In November, there was some action on the news at the biker house when the police raided the place at four in the morning and made several arrests. Neighbors reported explosions described as “apocalyptic”. It was part of a larger sting raid in the area where 19 raids happened around the city and in Colorado Springs, simultaneously, resulting in 12 arrests. At this time, the police are not releasing details of the charges other to say that it was linked to serious organized crime. The US Department of Justice lists the Hell’s Angels as a gang involved in the “production and distribution of marijuana and methamphetamine.” My guess is that it may be something like that.
In 2001, the police raided the same place but ended up in court. For that raid, they did not have a warrant and ended up having to apologize with a $50,000 settlement to the Angels. This time they had a state issued warrant. Everyone around this house describes the Angels as being good neighbors but with events like this latest one, the developers are probably hovering like vultures over this property.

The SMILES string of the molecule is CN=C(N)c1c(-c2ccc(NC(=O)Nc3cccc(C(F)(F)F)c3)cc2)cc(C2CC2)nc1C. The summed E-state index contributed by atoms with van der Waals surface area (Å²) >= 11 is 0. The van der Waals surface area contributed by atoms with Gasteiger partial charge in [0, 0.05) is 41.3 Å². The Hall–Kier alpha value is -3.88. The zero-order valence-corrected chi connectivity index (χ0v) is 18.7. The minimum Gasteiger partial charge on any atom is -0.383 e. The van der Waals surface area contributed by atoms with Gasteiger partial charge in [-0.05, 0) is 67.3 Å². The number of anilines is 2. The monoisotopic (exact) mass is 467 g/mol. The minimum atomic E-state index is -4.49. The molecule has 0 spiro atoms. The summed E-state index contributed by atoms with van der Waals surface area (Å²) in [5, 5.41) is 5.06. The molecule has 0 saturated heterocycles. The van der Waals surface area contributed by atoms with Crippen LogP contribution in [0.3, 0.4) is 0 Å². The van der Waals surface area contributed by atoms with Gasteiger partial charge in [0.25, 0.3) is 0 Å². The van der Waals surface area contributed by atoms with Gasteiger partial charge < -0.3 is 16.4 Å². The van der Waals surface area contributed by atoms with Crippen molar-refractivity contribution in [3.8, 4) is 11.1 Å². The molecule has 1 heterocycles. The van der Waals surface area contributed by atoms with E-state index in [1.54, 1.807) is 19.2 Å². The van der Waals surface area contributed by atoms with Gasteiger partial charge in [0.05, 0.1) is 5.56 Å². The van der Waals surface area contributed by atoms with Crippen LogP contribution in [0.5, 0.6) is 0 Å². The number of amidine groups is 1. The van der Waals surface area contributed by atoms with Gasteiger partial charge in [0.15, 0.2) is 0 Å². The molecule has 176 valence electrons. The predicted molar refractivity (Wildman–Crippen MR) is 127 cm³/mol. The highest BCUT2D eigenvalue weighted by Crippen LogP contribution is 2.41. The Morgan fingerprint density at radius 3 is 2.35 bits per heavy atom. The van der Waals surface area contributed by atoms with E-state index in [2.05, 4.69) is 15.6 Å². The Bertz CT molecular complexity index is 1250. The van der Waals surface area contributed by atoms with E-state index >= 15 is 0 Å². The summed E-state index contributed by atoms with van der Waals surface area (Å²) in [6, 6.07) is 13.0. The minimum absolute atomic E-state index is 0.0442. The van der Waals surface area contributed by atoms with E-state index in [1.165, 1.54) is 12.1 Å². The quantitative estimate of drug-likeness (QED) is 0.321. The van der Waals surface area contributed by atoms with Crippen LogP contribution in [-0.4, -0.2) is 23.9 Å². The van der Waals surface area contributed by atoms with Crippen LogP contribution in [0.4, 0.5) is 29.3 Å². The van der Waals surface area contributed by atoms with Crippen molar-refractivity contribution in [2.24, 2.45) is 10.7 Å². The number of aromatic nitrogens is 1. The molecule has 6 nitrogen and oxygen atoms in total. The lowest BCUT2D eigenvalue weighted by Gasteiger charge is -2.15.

Featured here is the Keating/Luna neighborhood mural panel documenting the biker culture.
Directly across the street from the Angel’s house is where the historic Italian restaurant, Pagliacci’s used to sit. That little triangular block was scraped to build a massive, towering condo fortress with trendy, street level shops. The entire citadel is covered with white, laser-cut, anodized aluminum sheets which look to me like giant snowflake doilies. This concrete fortress was designed by Tres Birds Workshop architects and named “Lumina”. It is supposed to be a departure from all the “box” buildings going up everywhere in this neighborhood but is more like the biggest box of them all covered in holiday wrapping paper. The design on the screens that cover the building was inspired by 1,000-year-old sacred geometry found in middle Eastern floor patterns. It is supposed to be a symbol for infinity with the sacred patterns transforming this mausoleum-like building into a “living, breathing organism”. These designs are also supposed to tie into the Italian heritage of the North side with its “Mediterranean flair” paying homage in some obscure way to the demolished Pagliacci’s restaurant.
With the particular way this hood undergoes change lot-by-lot and block-by-block, the hood is reminiscent of a giant Monopoly board that the contractors (with all the Monopoly money) are playing. It is a daily phenomenon to see an older house scraped to dirt and dug out as a new structure soon appears in its place. What once existed will soon be forgotten. Life in LoHi is at the heart of this poignant ceramic artwork by Chandler Romeo, entitled “Evolution”.